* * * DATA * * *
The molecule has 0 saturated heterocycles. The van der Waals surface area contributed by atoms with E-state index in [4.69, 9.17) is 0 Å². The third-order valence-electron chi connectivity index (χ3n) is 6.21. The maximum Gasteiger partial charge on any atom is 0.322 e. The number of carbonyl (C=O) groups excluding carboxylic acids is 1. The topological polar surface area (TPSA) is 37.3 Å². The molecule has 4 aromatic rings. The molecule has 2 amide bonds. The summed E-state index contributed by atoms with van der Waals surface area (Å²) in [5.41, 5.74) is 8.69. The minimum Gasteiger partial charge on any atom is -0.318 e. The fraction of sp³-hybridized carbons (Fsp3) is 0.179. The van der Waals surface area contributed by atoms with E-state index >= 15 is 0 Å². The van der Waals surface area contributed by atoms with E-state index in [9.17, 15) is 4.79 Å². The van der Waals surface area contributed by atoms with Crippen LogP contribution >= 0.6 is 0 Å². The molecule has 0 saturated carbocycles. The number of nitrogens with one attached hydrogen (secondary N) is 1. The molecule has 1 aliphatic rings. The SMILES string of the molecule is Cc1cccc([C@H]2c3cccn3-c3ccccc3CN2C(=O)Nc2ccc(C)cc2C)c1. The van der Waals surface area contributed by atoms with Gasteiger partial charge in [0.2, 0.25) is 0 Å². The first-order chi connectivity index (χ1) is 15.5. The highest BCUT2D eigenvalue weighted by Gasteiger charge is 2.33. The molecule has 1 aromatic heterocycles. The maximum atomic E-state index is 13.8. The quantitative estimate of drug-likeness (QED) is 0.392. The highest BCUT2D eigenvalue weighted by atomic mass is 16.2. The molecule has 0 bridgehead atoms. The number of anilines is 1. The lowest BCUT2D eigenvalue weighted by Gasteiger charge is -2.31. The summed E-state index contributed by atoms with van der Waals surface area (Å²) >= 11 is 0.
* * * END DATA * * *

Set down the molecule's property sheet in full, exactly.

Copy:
The molecule has 0 saturated heterocycles. The van der Waals surface area contributed by atoms with E-state index in [4.69, 9.17) is 0 Å². The third-order valence-electron chi connectivity index (χ3n) is 6.21. The maximum Gasteiger partial charge on any atom is 0.322 e. The number of carbonyl (C=O) groups excluding carboxylic acids is 1. The topological polar surface area (TPSA) is 37.3 Å². The molecule has 4 aromatic rings. The molecule has 2 amide bonds. The summed E-state index contributed by atoms with van der Waals surface area (Å²) in [5.41, 5.74) is 8.69. The minimum Gasteiger partial charge on any atom is -0.318 e. The fraction of sp³-hybridized carbons (Fsp3) is 0.179. The van der Waals surface area contributed by atoms with E-state index >= 15 is 0 Å². The van der Waals surface area contributed by atoms with E-state index in [9.17, 15) is 4.79 Å². The van der Waals surface area contributed by atoms with Crippen LogP contribution >= 0.6 is 0 Å². The molecule has 0 saturated carbocycles. The number of nitrogens with one attached hydrogen (secondary N) is 1. The molecule has 1 aliphatic rings. The SMILES string of the molecule is Cc1cccc([C@H]2c3cccn3-c3ccccc3CN2C(=O)Nc2ccc(C)cc2C)c1. The van der Waals surface area contributed by atoms with Gasteiger partial charge in [0.2, 0.25) is 0 Å². The first-order chi connectivity index (χ1) is 15.5. The highest BCUT2D eigenvalue weighted by Gasteiger charge is 2.33. The molecule has 1 aromatic heterocycles. The maximum atomic E-state index is 13.8. The quantitative estimate of drug-likeness (QED) is 0.392. The highest BCUT2D eigenvalue weighted by atomic mass is 16.2. The molecule has 0 bridgehead atoms. The number of anilines is 1. The lowest BCUT2D eigenvalue weighted by Gasteiger charge is -2.31. The summed E-state index contributed by atoms with van der Waals surface area (Å²) >= 11 is 0.